Photo: Close-up of Hannah's mind map

Mapping Possibilities for Collaboration

Posted on August 29, 2019 by Hannah Saeger Karnei, Inaugural TPF Fellow

An often-cited frustration of the philanthropic sector by critics both within and outside is that there are so many organizations but still not enough being accomplished. Why can’t they all just work together?

Research has proven that collaborations can be effective, but take effort and time. That harnessing collective abundance across the philanthropic sector and between sectors increases positive outcomes when it’s done correctly. So why isn’t everyone working together to eradicate poverty, hunger, disease and achieve equality?

To some degree, the answer is fairly simple. We don’t all agree on how, why, or in what order we should do this work. And, what may work in Detroit probably won’t work in Sierra Leone. There’s also a mentality that if we work to solve one issue, there won’t be enough left over to solve the others. These are all real and valid challenges to tackling any of the world’s ills.

But a more nuanced challenge in American-based philanthropy is that it is extremely difficult to understand the landscape of work being done. Recently, I embarked on a research journey to map “line leaders” that are working in the aging sphere in Florida*. This is work that The Patterson Foundation (TPF) has funded and advocated for in a variety of ways over the last decade. And, as you may imagine, Florida is prime real estate if an organization is looking to pilot a framework or program around aging. But it is TPF’s value to do philanthropy in a way others aren’t doing, cannot do or will not do. To be effective in that mission, it is necessary to understand what others are doing.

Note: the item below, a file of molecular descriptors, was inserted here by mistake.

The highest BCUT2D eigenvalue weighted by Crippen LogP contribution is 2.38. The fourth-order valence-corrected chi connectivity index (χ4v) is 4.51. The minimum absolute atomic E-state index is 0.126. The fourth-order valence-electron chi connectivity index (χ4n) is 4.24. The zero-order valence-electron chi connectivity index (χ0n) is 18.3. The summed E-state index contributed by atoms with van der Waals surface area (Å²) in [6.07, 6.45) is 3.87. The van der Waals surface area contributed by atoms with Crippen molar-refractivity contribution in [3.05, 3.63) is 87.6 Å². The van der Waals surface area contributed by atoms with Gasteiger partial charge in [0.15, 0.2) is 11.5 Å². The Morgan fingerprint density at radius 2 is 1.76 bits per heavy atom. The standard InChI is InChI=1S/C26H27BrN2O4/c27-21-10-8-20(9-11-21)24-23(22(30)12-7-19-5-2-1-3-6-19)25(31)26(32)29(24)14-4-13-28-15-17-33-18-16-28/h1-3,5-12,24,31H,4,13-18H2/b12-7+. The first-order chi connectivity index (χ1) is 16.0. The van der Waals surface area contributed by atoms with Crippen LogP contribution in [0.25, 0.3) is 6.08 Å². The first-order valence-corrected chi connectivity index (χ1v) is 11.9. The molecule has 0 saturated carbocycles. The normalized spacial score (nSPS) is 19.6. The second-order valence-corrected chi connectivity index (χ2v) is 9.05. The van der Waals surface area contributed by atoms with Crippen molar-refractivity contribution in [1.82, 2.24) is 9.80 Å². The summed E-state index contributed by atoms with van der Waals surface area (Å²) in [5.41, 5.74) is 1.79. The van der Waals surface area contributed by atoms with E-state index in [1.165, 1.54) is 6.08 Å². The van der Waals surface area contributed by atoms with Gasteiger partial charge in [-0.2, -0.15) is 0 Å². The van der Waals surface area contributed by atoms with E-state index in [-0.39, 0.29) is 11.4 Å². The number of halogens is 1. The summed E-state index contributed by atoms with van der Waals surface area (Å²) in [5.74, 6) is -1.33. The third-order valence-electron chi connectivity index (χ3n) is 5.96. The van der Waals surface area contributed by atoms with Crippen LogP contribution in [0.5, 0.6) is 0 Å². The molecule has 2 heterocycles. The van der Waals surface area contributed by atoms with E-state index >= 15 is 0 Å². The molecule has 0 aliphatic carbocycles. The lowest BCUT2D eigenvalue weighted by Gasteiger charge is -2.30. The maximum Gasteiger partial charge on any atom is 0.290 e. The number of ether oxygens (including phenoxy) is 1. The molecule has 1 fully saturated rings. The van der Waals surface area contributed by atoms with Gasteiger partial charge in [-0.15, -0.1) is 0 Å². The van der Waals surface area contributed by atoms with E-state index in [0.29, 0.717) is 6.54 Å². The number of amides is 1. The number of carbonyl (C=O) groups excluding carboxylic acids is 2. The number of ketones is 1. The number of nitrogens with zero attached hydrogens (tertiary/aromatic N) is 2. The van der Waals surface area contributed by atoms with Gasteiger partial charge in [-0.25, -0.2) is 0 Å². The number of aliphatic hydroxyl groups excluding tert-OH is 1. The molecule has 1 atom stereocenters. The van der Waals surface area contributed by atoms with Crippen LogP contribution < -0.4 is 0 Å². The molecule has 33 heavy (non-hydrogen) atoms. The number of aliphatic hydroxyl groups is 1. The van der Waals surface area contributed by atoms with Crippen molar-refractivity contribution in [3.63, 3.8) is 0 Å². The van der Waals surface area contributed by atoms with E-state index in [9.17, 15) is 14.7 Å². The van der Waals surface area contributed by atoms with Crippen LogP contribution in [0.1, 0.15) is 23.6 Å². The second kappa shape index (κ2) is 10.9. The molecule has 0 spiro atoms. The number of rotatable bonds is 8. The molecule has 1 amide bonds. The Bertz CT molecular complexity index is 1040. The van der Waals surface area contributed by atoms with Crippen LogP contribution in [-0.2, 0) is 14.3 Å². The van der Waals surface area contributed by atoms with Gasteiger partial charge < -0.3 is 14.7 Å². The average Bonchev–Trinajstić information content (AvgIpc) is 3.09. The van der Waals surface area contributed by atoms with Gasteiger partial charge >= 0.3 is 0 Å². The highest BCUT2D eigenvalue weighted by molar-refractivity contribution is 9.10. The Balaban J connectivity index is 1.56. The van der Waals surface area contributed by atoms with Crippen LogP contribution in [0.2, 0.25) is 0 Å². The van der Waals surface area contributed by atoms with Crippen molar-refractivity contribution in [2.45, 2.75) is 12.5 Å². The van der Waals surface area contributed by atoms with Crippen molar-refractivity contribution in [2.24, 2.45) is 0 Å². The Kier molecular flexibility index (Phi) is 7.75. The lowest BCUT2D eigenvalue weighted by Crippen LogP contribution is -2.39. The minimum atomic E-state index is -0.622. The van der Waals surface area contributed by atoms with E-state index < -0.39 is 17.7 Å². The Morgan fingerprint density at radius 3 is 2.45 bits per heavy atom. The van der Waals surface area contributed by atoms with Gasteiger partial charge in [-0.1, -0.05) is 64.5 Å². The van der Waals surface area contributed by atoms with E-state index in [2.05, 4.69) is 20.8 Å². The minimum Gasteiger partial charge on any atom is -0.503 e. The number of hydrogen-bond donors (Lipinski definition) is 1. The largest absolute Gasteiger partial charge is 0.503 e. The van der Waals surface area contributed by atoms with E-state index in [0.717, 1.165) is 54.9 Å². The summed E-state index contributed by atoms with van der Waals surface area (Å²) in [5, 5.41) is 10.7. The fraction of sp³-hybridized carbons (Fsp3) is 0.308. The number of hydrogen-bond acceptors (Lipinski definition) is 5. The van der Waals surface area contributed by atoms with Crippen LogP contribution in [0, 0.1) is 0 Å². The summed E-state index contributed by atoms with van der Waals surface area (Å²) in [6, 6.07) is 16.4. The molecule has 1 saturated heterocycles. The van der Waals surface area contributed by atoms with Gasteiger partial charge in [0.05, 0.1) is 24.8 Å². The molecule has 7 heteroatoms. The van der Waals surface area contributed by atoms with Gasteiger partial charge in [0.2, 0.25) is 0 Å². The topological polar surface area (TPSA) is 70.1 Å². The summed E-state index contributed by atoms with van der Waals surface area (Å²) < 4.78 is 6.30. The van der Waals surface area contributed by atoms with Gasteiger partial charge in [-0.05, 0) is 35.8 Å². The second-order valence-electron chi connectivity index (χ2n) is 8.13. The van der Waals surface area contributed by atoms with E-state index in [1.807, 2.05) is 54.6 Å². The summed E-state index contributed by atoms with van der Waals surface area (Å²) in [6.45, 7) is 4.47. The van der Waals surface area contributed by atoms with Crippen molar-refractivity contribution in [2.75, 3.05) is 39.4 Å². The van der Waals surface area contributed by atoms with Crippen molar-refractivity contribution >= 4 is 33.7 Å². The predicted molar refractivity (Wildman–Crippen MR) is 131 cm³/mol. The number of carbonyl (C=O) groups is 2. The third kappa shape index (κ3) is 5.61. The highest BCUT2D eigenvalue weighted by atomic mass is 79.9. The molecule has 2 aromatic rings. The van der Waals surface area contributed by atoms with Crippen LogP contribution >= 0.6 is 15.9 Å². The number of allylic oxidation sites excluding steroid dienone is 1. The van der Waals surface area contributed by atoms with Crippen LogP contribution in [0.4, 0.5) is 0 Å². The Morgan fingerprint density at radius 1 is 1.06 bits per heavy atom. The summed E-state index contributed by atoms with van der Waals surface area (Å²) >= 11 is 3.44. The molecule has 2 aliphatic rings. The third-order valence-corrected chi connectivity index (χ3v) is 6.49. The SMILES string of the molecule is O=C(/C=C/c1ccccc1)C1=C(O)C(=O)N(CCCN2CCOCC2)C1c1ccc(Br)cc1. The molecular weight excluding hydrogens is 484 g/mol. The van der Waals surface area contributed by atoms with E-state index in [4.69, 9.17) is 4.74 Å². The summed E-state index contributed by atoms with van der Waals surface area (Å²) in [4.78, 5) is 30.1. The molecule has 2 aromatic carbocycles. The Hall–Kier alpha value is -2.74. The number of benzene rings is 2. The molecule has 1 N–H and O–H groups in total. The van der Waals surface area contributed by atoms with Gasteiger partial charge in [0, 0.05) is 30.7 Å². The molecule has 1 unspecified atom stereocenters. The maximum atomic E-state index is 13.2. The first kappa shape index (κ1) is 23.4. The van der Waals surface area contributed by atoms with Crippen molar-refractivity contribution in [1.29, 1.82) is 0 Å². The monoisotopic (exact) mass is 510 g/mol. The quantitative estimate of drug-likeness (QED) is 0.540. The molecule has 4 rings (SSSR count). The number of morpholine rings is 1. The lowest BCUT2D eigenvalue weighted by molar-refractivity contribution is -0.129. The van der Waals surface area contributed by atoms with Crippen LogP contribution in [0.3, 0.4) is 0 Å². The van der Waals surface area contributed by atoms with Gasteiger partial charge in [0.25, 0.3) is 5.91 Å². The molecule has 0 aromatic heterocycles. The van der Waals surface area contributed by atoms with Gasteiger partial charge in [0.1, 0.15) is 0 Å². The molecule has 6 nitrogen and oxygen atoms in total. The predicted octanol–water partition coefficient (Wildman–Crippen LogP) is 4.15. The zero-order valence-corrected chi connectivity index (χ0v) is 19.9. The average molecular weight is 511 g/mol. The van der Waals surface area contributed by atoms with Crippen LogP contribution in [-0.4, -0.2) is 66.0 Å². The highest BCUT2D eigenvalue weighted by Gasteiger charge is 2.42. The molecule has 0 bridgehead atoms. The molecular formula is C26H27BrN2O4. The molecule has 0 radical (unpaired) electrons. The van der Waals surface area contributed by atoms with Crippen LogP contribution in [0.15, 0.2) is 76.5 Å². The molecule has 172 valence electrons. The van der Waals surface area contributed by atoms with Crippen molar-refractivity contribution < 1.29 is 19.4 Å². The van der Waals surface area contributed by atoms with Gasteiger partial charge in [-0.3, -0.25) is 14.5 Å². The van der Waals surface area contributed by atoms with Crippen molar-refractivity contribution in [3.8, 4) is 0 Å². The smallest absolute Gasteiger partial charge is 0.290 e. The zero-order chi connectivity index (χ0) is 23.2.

mind map


The image here is a brief glimpse into the chaos of my brain and the difficult nature of sussing out who is doing what and how in any philanthropic sub-sector. On the right, an initial “brain mapping” of what I knew. Then a more narrated version, and finally some order on the far left. And this is with the friendly contributions of other major players in the space. This is not a final version of anything, but rather a demonstration of how much work can be involved just to get to a point where a philanthropic entity may be able to identify potential relationships.

Rather than a problem with no solution, I’ll share just a few thoughts on where we can start, in American philanthropy, to better understand how we could work together.
1) Be willing to share what you’re working on.
2) Be willing to learn about what others are doing.
3) Share your great success, and your failures because if there’s a reason it didn’t work, everyone should be able to learn from your experience.
4) Think in terms of how your organization (be it provider, funder, donor, etc.) can collaborate to create a system of success.

Not everyone wants to, should, or will be a partner in your cause. But there is most definitely at least one that could help you be the change you wish to see.

*This map does not include providers as our goal was to see how we might collaborate with other high-level organizations. Additionally, my flip chart pages aren’t big enough for that map.

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